January 29, 2010

Those Blue Eyes

I was walking down the sidewalk when I looked over and saw this great looking pair of eyes staring at me. I immediately told Terry’s mother that he had quite a pair of eyes. She shyly smiled and said that he already seemed to know how to use them to his full advantage.

Terry and his mother were there to cheer his dad and uncle to the finish line. I asked his mother if she minded if I took a few shots of Terry. This is my favorite photograph of him. For some reason, I really like the way he was intently staring at something, but from my perspective, I did not know what it was. It seemed to give the photo a little added mystery.


Camera settings: Nikon D3, Nikon 70-200mm f/2.8 at 200mm shot at ISO 800, f/5.6 and 1/90th of a second.

Post Processing:

Lightroom—Set white and black points, added mid-tone contrast, added clarity.

Photoshop—used nik Color Efex Pro tonal contrast to his jacket.


  1. I love the blue in his eyes and the look on his face. The photo definitely makes you wonder what he was thinking or looking at when you pressed the shutter. There is good detail and color in the jacket and his hood. Nicely done exposure and skin tones in his face.

    I think it would be better without the blue colored distraction to his right. It doesn't add anything to the photo for me. The red area to his left is muted enough to not really be a problem, but would not hurt if it was gone too. Silly as it seems, I would crop in from his right to just where his coat intersects with his mom's sweatshirt and a tad from the top. I think it would add just a touch more impact.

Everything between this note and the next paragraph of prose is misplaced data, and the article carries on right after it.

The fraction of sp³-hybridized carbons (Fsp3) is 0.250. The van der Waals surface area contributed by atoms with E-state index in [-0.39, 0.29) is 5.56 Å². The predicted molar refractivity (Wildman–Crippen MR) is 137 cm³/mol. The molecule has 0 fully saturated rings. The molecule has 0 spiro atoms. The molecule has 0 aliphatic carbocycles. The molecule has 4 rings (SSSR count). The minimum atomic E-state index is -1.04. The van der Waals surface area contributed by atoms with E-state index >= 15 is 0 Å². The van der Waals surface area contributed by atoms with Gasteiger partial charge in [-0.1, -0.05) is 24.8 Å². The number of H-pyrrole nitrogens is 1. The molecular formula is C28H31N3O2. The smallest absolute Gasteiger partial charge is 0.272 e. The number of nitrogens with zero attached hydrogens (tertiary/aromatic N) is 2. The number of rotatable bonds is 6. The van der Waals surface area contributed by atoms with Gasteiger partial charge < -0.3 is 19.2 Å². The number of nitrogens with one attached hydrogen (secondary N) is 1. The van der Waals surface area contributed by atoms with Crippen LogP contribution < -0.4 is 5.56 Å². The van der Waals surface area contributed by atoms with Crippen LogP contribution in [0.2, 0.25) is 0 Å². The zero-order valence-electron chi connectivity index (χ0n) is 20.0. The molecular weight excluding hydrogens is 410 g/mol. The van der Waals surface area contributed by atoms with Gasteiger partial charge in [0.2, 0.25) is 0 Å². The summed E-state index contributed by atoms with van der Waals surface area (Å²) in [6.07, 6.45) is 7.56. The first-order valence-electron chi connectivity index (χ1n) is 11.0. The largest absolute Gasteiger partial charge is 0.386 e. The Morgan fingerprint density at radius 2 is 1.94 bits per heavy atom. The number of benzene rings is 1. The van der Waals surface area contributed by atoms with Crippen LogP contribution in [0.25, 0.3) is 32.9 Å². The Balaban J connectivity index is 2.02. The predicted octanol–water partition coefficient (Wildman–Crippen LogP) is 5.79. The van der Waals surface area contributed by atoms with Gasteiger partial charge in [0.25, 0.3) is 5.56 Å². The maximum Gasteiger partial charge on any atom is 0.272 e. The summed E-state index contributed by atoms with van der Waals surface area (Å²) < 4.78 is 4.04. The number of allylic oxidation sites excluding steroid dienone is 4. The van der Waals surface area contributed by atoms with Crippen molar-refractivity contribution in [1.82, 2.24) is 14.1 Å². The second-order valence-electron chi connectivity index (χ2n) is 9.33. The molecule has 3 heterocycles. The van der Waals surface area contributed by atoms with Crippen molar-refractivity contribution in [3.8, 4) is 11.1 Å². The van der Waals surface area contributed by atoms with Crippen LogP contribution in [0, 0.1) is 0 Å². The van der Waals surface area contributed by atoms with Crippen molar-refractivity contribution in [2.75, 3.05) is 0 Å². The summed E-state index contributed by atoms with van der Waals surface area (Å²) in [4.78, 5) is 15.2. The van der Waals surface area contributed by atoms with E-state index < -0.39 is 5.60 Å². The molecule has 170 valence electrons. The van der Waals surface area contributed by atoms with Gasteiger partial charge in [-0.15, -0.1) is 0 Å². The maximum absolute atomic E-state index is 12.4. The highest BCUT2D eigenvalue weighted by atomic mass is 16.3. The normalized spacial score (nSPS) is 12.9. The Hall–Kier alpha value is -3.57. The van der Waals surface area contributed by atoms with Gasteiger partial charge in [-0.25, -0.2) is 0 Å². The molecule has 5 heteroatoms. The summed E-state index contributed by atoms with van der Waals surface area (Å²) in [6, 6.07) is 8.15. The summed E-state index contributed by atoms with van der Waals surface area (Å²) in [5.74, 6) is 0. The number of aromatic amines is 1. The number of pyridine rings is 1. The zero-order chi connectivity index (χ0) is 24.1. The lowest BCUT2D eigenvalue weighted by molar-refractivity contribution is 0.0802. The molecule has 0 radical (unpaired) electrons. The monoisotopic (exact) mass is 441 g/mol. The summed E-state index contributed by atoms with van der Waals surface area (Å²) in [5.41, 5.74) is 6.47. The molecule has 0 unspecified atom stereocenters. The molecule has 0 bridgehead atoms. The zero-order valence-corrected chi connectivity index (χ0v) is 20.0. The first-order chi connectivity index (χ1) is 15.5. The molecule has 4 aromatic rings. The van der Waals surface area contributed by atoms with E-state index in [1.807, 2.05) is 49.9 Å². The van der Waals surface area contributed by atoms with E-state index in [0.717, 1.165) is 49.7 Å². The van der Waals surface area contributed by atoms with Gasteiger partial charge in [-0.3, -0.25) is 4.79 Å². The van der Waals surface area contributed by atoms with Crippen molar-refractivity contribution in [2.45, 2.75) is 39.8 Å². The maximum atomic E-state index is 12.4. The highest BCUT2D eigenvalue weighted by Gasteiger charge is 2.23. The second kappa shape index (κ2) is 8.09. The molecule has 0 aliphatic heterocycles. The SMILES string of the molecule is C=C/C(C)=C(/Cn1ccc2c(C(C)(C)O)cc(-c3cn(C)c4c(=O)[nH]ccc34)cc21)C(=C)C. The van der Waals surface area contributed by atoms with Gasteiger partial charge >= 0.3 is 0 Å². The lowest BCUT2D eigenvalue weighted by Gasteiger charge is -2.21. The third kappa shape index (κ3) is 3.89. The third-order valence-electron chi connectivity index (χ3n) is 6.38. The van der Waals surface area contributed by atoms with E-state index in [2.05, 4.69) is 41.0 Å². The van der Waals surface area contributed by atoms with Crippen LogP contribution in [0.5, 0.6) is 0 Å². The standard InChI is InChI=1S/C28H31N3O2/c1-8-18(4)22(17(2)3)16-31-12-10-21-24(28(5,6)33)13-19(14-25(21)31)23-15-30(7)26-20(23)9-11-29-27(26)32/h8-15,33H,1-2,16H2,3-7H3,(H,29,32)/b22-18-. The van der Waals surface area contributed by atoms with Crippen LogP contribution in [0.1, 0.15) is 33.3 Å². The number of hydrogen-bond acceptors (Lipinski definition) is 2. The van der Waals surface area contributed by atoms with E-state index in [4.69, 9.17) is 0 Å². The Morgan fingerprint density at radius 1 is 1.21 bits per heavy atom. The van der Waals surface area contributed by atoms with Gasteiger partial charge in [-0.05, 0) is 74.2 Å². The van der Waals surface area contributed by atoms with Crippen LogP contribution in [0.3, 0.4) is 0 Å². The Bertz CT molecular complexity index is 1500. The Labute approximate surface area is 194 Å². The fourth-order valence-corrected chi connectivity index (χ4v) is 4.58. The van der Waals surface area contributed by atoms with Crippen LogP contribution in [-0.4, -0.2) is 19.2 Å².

You always seem to be able to see these kids in the crowd and capture their emotion or facial expressions with ease. I guess that's the mark of a pro.

  2. Doug's right. The blue in the background is distracting as is the mother's sweet clothes but I would crop from the left to get rid of both the blue and the grey areas. Love the eyes and love the look.

  3. He is adorable. I do agree that the background is distracting. Would like to see you fix it.

  4. I think you are on to something here however the photo does not appear to have your normal refinements. Terry just does not seem to separate from his surroundings.

  5. I agree with everyone. The background needs work. Would like to know how you start a conversation with a stranger and get her to agree to photographing her little boy? Like your blog however I wish you would spend more time talking about your thinking before you take a photograph.

  6. Is the background a problem? This is street photography. That means you photograph people where they are and without your direct intervention with them. I think we sometimes apply the same standards to all types of photographs.
    PS--Larry, I also do not think that the background does not do Terry any service. You can do better by him and his mother.